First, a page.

Church Helps Those Used to Assisting Others

Times Staff Writers

On Thursday, four days after the wildfire came, the wind blew ash instead of the smell of eucalyptus through the city’s prosperous Scripps Ranch neighborhood. Many once vigorously green lawns were burned a bare black. A particular unease hung as noticeably in the air as the rough-textured blanket of ash and fog that had displaced blue sky.

As in other places in Southern California, afflicted homeowners picked desolately or numbly or gamely through the ruins of their homes. Some of the 385 houses consumed by flames in Scripps Ranch ran to $1 million or more in value.

The newly homeless here tended to be people more likely to contribute to the needy than to be on the receiving end. Now, however, they were in immediate need -- momentarily stripped bare before their neighbors, some of whose houses and everyday lives had escaped being ravaged.

That seemed evident at St. Gregory the Great Catholic Church on Blue Cypress Drive, where a relief center had been established in the parish social hall.


The large room had been set up with large, collapsible tables piled high with canned food, toilet tissue, pots, pans, children’s shoes, sports equipment, toys, school supplies, garden tools and Halloween costumes. Racks of men’s, women’s and children’s clothing -- most of it second-hand, some of it still dangling sales tags -- and tables of folded shirts spilled from the hall onto a covered patio outside.

A sign at the entrance begged, “No More Clothes, Please. We Have Plenty. Thanks!”

At one point Thursday afternoon, contributors laden with goods seemed greatly to outnumber those who had come to receive the largess.

Relief volunteers said that, shortly after the center opened Tuesday, local victims of the fire had been sending others to collect needed items because they were too uneasy to go themselves. Or they were not availing themselves of the center’s offerings at all.

“In the beginning, some families were reluctant and embarrassed,” volunteer Liz Burchill said. “We want to get the word out: ‘Please, don’t be embarrassed; we want to help.’ This is a community where they are used to giving, used to serving.”

Volunteers said the reluctance of some fire victims was beginning to ease. Between 30 and 40 families visited the center Thursday in search of help, volunteers said, although some were from other fire-damaged communities, such as Julian and Ramona. (The center is open to all victims, regardless of where they live.)

One of those who had accepted help, Gabriela Myers of Handrich Drive, received food and clothing from the relief center, as well as a reference to a family willing to give her shelter. Myers, a 63-year-old investment banker living on disability pay, was stricken with sadness as she stood amid the wreckage of the home she had rented and in which she had lost all her possessions.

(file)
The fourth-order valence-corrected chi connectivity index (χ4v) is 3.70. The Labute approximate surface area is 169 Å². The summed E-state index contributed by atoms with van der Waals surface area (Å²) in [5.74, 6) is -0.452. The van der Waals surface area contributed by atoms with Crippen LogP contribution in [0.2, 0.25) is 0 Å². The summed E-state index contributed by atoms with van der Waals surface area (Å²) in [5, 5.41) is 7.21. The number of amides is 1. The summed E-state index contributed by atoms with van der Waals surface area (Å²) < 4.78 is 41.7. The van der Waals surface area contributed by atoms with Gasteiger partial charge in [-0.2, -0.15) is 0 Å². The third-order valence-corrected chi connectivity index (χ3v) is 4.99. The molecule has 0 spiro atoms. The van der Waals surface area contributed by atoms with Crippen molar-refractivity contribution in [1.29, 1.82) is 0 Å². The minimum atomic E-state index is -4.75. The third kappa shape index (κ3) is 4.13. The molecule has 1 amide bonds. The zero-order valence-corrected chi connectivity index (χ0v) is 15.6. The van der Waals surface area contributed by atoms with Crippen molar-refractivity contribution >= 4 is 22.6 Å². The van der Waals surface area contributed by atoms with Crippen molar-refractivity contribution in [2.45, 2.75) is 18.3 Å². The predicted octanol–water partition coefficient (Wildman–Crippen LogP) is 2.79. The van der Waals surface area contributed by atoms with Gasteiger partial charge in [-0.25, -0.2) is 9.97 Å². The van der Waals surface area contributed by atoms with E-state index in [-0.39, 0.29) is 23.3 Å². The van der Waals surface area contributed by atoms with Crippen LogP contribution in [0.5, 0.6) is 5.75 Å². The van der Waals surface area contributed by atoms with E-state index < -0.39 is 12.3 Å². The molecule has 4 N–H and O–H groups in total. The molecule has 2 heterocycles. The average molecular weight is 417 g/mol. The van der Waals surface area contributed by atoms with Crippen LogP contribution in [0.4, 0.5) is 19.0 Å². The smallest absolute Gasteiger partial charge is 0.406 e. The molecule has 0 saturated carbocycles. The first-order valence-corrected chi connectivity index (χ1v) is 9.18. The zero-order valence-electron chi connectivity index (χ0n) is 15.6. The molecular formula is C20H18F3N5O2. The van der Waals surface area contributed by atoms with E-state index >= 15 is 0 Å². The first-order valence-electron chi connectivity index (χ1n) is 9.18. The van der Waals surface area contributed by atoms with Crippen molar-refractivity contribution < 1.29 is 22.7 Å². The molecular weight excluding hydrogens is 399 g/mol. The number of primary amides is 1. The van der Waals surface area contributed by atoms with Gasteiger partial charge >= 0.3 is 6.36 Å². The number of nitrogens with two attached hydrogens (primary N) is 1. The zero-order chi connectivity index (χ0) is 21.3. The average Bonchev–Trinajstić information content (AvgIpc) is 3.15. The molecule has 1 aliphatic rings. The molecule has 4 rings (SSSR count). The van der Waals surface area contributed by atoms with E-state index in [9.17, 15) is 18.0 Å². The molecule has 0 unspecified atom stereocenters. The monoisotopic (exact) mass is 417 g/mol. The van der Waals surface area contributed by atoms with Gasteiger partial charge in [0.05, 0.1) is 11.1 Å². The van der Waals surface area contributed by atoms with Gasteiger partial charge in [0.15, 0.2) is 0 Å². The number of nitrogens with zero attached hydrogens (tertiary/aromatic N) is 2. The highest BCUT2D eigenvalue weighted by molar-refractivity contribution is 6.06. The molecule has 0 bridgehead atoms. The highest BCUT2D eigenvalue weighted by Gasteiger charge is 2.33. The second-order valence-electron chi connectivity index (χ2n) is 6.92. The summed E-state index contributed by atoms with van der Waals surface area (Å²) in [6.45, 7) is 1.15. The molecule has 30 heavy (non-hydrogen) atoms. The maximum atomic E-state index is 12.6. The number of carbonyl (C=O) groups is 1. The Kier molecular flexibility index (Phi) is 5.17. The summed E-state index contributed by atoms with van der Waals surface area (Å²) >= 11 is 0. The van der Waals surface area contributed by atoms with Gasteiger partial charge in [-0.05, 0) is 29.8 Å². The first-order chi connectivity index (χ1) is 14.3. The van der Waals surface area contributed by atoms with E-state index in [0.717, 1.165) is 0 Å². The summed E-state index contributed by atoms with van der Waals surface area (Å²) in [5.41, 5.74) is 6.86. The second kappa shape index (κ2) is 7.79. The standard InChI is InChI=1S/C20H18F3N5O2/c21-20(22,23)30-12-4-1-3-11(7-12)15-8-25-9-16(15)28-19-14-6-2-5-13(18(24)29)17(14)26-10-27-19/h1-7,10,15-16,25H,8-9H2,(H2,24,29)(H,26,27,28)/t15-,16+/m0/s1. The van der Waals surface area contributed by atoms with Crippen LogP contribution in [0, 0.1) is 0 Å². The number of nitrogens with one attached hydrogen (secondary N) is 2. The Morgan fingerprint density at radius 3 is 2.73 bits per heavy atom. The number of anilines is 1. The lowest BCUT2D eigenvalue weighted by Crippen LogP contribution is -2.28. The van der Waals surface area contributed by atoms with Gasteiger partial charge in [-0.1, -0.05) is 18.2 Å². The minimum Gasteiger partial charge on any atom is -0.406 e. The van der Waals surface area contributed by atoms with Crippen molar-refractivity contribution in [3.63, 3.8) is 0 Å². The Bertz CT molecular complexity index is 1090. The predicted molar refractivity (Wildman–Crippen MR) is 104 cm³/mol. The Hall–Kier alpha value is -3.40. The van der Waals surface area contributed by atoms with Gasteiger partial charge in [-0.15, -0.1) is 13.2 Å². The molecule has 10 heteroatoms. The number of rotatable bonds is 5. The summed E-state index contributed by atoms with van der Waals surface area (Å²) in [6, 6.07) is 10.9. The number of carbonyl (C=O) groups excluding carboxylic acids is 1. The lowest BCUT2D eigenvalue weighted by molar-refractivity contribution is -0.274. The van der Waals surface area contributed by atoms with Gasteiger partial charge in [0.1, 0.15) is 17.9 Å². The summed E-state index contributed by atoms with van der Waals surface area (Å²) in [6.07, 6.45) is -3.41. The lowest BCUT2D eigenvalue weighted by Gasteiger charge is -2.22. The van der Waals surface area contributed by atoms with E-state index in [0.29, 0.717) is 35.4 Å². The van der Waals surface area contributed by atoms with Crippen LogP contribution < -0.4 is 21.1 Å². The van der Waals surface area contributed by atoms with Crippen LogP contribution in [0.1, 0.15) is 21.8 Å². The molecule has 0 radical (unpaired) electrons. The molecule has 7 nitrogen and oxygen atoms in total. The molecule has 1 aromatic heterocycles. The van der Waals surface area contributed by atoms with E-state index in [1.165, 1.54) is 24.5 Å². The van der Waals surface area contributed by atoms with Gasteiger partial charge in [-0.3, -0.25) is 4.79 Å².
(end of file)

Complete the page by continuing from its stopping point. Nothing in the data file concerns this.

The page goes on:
“I only have what I have on. What can I do?” she said tearfully. "... Now I don’t even have my resume.” She begged an interviewer to help her find a job “so that I can have the dignity to stand on my own feet.”


Lawyer Ken Klein of Handrich Court surveyed the ruin of his four-bedroom, half-million-dollar house as he waited for an insurance company adjuster. His house had been one of five on a cul-de-sac, and one of only two to be destroyed. He said his house had started to burn, and firefighters had been forced to bulldoze it to save nearby homes.

Klein was adamant that he would rebuild on the lot. “It’s a close-knit, family community,” he said. “All of our neighbors keep coming by and offering us things, and many don’t even have homes themselves.”

California Insurance Commissioner John Garamendi visited the neighborhood late Thursday morning, and added to residents’ sense of an upended world.

Speaking at the recreation center at Scripps Ranch Community Park, Garamendi cautioned those whose homes had been lost or damaged that they should be wary of unlicensed contractors who might show up in the neighborhood. “As the ashes begin to cool down, out of those ashes come thieves, crooks and charlatans who are trying to rip off the victims once again,” he said.


Not far from the park, at her leveled home on Grainwood Way, Jane Rabun pondered a blue plastic trash can she had bought recently. It had melted into the ground. Rabun, a 42-year-old emergency-room nurse, said she had managed to save family photos when she, her husband and two daughters -- ages 4 and 9 -- hurriedly fled the home Sunday morning. Her husband had insisted on saving some of her formal gowns too, she said, although “I don’t know why he thought I would need them.”

Rabun said her priority was getting her children back into school as soon as possible.

In the office of the neighborhood school, Chauncy I. Jerabek Elementary, Principal Thomas P. Liberto sat in shorts and an aloha shirt, fielding calls from parents and staff members.

The school and the residential streets nearest it formed an island of unscathed greenery and unsullied structures in the devastation only a few blocks away. Liberto estimated that 120 of the school’s 950 children and at least seven staff members were suddenly homeless.


Teachers will return today, and with them a team of counselors and psychologists. “I want to make sure the staff is OK,” he said. “If not, we’re not going to be OK for the kids.”

Liberto intended for the school to reopen Monday. He was acutely aware, he said, of the need to buoy the homeless children and parents with the thought that, although their homes might be gone, the school -- “a constant in this neighborhood; it’s been here 27 years” -- remained, its soothing, everyday mission unaffected.

“The message I’m giving parents is one of safety -- and make sure the kids realize that they are safe, that the damage has already been done.

“We can’t show any kind of fear or trauma ourselves. That will not be good for the kids.”